Lucian Chair

The Lucian Chair is named after Brother Lucian Blersch, CSC, who was Professor of Engineering at St. Edward’s from 1938 until his retirement in 1971. He died in 1986. The endowment given in his name has provided support for purchases of science equipment in the Natural Sciences and continues to do so. In addition, a Natural Sciences professor is designated as Lucian Chair or Professor and receives support from the endowment for research endeavors. Currently, the Lucian Chair also organizes a seminar which brings noted scientists to campus and which highlights research in an area of the Natural Sciences.

2019- Lucian Chair: Dr. Trish Baynham

Dr. Trish Baynham received a BS in Biology from Presbyterian College and a PhD in Microbiology and Immunology from Wake Forest University College of Medicine.  Her research projects with undergraduates have involved studying gene regulation in the gram negative bacterium, Pseudomonas aeruginosa and the microbiology of food safety.  More recently, she has introduced course-based undergraduate research experiences (CUREs) into her courses. In microbiology, one CURE allows students to search for new antimicrobial substances while analyzing globally sourced plant extracts.  Upper level research students continue this work as they seek to determine the target of these substances.  She is a member of the American Society for Microbiology, serving on the Committee on Minority Education and co-organizing the Spring Texas Branch Meeting.  She is a fellow of the Texas Academy of Science.

2010-16 Lucian Professor: Dr. Eamonn Healy

Eamonn Healy received his doctorate in Chemistry from UT–Austin. The general focus of his research involves the use of molecular modeling to design structure-activity probes for the purpose of elucidating enzymatic activity. Recent targets have included HIV-1 integrase, the c-Kit and src-abl proteins associated with tumor development and certain leukemias, and the metalloproteinases associated with the shedding of chemokine CXCL16. Healy’s group has also developed in silico characterizations of the mechanism of action of the Mtb alpha-crystallin protein, and models for the heat shock response of Escherichia coli and for the observed suppression of spinocerebellar ataxia by human alphaB-crystallin.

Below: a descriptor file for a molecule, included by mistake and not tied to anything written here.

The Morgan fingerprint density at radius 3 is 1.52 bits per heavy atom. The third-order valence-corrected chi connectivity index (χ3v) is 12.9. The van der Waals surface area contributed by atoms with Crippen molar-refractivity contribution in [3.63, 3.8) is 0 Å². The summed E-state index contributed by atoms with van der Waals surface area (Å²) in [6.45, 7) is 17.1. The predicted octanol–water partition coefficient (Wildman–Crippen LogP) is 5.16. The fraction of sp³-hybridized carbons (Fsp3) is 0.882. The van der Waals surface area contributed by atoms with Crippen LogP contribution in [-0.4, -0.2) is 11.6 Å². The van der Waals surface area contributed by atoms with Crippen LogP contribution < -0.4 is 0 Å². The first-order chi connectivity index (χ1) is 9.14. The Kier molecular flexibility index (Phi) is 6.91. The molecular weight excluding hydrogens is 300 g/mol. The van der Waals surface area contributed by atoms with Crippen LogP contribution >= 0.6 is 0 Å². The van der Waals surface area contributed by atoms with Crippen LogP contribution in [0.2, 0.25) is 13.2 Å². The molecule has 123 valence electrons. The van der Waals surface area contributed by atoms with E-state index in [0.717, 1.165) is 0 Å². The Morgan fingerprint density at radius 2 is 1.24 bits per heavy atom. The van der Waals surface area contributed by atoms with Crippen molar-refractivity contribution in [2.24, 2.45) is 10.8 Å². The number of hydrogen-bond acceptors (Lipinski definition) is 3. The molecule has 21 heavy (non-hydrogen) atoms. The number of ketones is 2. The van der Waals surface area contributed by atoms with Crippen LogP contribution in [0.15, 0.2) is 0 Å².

2006-2009 Lucian Professor: Dr. Allan Hook

Allan Hook earned his BS in Biology from the University of Maine, where he became enamored with insects. From Maine, Hook worked with a specialist on solitary wasps at the University of Georgia, earning an MS in Entomology. He went on to study under the world’s foremost wasp biologist at Colorado State University, focusing his doctoral research on the evolution of nest-sharing in solitary wasps with field work done in Australia, Big Bend and in the Lower Rio Grande Valley in Texas. He spent three years as a lecturer in Zoology at UT–Austin before accepting a position in Biology at St. Edward’s University in 1988. Hook’s research focused on the behavior and biodiversity of solitary wasps in Texas and in the Neotropics, having spent two sabbaticals working primarily in Trinidad, West Indies. His longstanding interest in entomology led to three species being named for him. He was a fellow in the Texas Academy of Science.

2001-2005 Lucian Professor: Dr. Jean McKemie

Professor of Mathematics Jean McKemie developed and organized the first Lucian Symposium.  She worked on geometric function theory. “Imagine you have an airplane that you’re designing,” she explained. “What shape should your wing surface be to minimize friction? If you don’t have a particularly nice shape to work with, like an awkward airplane wing, you might apply one of the functions I study, and it transforms the entire geometry of the problem. You take the awkward geometry, transform it to the easy geometry, solve the problem and then carry your answer back.” McKemie made her work sound simple, but the types of problems she tackled could take years to solve. Once she solved a problem, she had no idea how or when other researchers might use it. “I solve problems because they interest me,” she used to say.

1982-1996 Lucian Professor: Brother Daniel Lynch, CSC

The first designated Lucian Professor was Brother Daniel Lynch, CSC, a prominent biologist who taught and conducted research at St. Edward’s from 1954 until his retirement in 1996.  Brother Daniel wrote a field guide, Native and Naturalized Woody Plants of Austin and the Hill Country, used in botany classes at St. Edward’s and other Texas universities for many years. His education included an AB in English from the University of Detroit in 1943, an M.S. in Botany from Michigan State University in 1948 and a PhD in Botany from Washington State University in 1952. He became a Brother of Holy Cross in 1954, the same year he came to St. Edward’s University to teach biological science. In addition to his teaching duties, Brother Daniel was rector of Holy Cross and Premont Halls and Director of the St. Edward’s Alumni Association. Brother Daniel was widely known in the Austin environmental community and was consulted as an expert in the efforts to save the historic Treaty Oak after it was poisoned. He was elected to a fellowship in the Texas Academy of Science and served as vice chairman of the Citizens Board of Natural Resources and Environmental Quality of the City of Austin.He was Professor Emeritus of Biology at the time of his death in 1997.

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